These capabilities often contribute significantly to building and maintaining the competitive advantage of an organization. It is not unusual to see an employee of an HR function have a significant understanding of the talent market. This can be vital for the technology, digital, and innovation world. The compensation and benefit of these individuals may look attractive for cost synergies but delays in hiring and that too, for critical resources can spell doom for many small and medium-sized enterprises.
The whole pre-deal process is steeped deep in documented planning and evidence. Everything is tried to be put in well-articulated and quantifiable structures. Headcount, process, technology, strategy, governance, and communication are all laid out with details and numbers. Every decision made must be substantiated with documented evidence. A clinical and structured approach is the only reality of an M&A transaction prior to the change of ownership. Amidst these tangible and structured approaches, all softer and intangible elements tend to get lost.
The most suffered elements in an M&A include culture, people behavior, leadership perception, employee engagement, and most importantly, new value creation. While we have spoken about people-related aspects in the prior sections, new value creation can only take place when collaboration is combined with access to information and innovation.
The earliest time that these three elements can be brought together is after the change of ownership takes place. What that means is in the period leading to integration, limited access to information and selective interaction kills any chance of innovation. Organizations must wait till the ownership changes, and full access to information and personnel is made available. It is at this stage that organizations can confidently create roadmaps for new value creation and convert many assumptions and intangibles into a tangible forecast for the first time.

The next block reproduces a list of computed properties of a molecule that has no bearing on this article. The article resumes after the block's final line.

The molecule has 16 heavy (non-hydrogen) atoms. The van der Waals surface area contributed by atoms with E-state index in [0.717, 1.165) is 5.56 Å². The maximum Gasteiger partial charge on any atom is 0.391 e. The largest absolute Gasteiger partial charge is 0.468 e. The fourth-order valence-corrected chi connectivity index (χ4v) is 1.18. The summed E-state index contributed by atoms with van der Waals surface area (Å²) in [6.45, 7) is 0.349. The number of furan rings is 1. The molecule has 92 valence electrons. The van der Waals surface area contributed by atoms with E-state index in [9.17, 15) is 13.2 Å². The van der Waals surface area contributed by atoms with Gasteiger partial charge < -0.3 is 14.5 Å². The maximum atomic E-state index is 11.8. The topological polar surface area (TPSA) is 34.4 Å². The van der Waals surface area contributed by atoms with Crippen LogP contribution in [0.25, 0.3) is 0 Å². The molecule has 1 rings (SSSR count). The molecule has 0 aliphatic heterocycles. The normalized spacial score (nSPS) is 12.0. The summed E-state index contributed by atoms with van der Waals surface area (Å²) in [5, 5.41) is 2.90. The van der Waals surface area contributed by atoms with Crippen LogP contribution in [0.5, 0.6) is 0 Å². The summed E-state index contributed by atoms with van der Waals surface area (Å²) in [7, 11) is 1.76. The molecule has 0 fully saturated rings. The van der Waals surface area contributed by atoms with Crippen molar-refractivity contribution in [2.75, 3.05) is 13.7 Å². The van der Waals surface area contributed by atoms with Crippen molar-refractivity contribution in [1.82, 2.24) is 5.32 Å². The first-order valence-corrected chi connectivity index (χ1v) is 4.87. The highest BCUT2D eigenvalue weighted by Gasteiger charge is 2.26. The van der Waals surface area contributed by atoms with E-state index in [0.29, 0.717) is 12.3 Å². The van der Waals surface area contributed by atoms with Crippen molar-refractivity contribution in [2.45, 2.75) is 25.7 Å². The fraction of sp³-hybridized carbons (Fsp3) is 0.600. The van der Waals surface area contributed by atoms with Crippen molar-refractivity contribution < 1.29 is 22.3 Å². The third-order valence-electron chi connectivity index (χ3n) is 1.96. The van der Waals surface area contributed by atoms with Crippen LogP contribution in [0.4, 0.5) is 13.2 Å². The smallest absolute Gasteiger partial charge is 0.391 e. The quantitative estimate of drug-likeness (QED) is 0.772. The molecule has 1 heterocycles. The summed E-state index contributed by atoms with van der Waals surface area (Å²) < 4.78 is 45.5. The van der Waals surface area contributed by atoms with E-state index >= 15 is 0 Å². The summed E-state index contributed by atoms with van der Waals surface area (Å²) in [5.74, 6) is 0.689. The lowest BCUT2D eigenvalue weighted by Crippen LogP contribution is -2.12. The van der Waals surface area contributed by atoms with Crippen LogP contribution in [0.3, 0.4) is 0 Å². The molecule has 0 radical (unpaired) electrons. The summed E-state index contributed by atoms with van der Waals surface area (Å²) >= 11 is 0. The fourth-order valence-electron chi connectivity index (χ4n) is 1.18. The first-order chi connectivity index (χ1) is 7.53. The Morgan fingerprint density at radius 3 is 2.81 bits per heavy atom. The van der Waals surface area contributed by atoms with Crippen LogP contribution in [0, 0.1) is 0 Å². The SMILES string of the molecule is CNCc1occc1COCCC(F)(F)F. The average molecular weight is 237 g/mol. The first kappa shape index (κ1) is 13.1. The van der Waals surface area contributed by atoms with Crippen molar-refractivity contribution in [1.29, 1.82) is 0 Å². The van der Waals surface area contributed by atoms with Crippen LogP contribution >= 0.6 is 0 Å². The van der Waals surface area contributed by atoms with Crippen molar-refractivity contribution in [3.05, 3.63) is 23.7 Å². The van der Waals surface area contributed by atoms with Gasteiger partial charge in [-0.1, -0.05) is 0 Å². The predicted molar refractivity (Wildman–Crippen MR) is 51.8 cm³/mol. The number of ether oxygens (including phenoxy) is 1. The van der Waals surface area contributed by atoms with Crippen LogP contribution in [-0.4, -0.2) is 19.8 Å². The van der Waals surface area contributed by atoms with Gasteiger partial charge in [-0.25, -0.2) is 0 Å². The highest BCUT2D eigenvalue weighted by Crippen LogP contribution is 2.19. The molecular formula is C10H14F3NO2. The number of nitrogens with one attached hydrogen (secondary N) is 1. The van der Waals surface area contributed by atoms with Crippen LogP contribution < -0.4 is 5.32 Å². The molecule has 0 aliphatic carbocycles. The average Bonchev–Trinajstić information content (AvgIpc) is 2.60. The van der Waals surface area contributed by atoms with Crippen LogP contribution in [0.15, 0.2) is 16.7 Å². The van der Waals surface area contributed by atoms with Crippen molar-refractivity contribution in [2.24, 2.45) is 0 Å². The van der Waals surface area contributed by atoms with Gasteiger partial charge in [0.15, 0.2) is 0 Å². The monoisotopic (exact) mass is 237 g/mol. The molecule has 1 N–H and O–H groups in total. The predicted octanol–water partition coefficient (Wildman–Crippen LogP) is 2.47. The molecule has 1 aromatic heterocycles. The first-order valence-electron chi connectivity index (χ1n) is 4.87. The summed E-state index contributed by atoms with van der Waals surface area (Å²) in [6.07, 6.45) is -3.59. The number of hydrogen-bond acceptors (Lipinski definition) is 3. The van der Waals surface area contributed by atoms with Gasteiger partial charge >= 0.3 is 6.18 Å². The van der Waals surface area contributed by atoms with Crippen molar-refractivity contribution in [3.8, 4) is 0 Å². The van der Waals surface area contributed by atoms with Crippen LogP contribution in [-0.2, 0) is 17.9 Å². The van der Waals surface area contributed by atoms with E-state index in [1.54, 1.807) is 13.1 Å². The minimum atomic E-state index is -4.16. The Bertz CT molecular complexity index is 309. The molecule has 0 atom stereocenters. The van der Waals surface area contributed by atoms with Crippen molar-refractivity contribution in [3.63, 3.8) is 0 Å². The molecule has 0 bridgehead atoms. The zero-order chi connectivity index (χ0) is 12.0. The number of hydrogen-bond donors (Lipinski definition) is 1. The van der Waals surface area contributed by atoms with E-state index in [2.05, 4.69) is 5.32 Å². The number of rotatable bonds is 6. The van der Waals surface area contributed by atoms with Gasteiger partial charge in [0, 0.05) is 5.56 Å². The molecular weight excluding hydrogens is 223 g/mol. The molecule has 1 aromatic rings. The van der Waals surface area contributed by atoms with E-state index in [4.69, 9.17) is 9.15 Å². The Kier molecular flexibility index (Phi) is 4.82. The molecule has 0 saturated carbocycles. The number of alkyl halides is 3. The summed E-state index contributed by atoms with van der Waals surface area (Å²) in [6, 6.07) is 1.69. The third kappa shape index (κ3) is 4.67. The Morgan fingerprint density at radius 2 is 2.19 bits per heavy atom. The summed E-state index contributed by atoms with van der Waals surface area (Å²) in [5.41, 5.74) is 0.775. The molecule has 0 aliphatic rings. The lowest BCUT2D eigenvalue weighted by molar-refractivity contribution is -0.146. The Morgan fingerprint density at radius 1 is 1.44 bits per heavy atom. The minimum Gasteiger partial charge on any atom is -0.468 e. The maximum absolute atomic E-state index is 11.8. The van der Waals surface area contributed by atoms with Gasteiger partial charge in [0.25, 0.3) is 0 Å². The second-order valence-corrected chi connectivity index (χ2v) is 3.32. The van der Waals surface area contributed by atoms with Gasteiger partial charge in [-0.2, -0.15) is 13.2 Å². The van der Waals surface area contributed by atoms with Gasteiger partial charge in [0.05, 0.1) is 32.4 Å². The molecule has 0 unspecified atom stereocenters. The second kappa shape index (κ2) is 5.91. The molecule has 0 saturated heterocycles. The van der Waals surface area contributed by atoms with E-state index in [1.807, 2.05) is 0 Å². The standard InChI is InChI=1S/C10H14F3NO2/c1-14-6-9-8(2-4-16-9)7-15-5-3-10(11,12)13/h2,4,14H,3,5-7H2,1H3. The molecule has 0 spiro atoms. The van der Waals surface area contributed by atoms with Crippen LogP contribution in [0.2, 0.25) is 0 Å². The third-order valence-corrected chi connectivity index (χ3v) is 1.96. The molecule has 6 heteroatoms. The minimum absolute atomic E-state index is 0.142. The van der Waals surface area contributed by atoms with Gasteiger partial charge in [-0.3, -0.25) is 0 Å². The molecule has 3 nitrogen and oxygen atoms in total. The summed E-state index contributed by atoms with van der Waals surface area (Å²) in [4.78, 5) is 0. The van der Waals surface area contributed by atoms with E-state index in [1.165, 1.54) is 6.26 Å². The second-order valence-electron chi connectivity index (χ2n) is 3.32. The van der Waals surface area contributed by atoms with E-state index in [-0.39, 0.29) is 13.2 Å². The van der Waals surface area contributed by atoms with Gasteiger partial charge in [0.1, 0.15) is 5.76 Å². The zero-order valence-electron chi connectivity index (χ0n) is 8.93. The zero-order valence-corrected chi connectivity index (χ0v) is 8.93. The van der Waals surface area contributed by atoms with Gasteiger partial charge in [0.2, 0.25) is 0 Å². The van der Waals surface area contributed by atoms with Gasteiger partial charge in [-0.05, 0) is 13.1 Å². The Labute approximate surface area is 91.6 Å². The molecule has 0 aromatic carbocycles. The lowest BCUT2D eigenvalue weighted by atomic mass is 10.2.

The rush to realize cost synergies can inadvertently cause more damage than benefits in an M&A integration. There are significant fallacies that exist on how acquiring organizations in general, approach an acquisition.
Cost synergies are an intrinsic part of an acquisition. They are hugely important to drive financial considerations linked to acquisition decision-making. They are also the greatest point at which an acquisition journey can get started.
But that’s where the over-dependence on cost synergies must end. Cost synergies must be viewed as a starting baseline of acquisition and as strategically directional. Organizations actually should find new synergy avenues through new growth opportunities, innovations, collaboration, and operating models. Cost synergies must be evaluated through a competitive advantage lens before they are implemented.
Overall, cost synergies must not be used as a crutch to justify an acquisition. Cost synergies are an extremely vital tool for an M&A. With the right usage, they can bring significant benefits to organizations. Incorrectly used, they can lead to damages and lost value of millions of dollars.
It is easy to make people redundant but do not forget that it takes years to build capabilities. And to create competitive advantage, eons.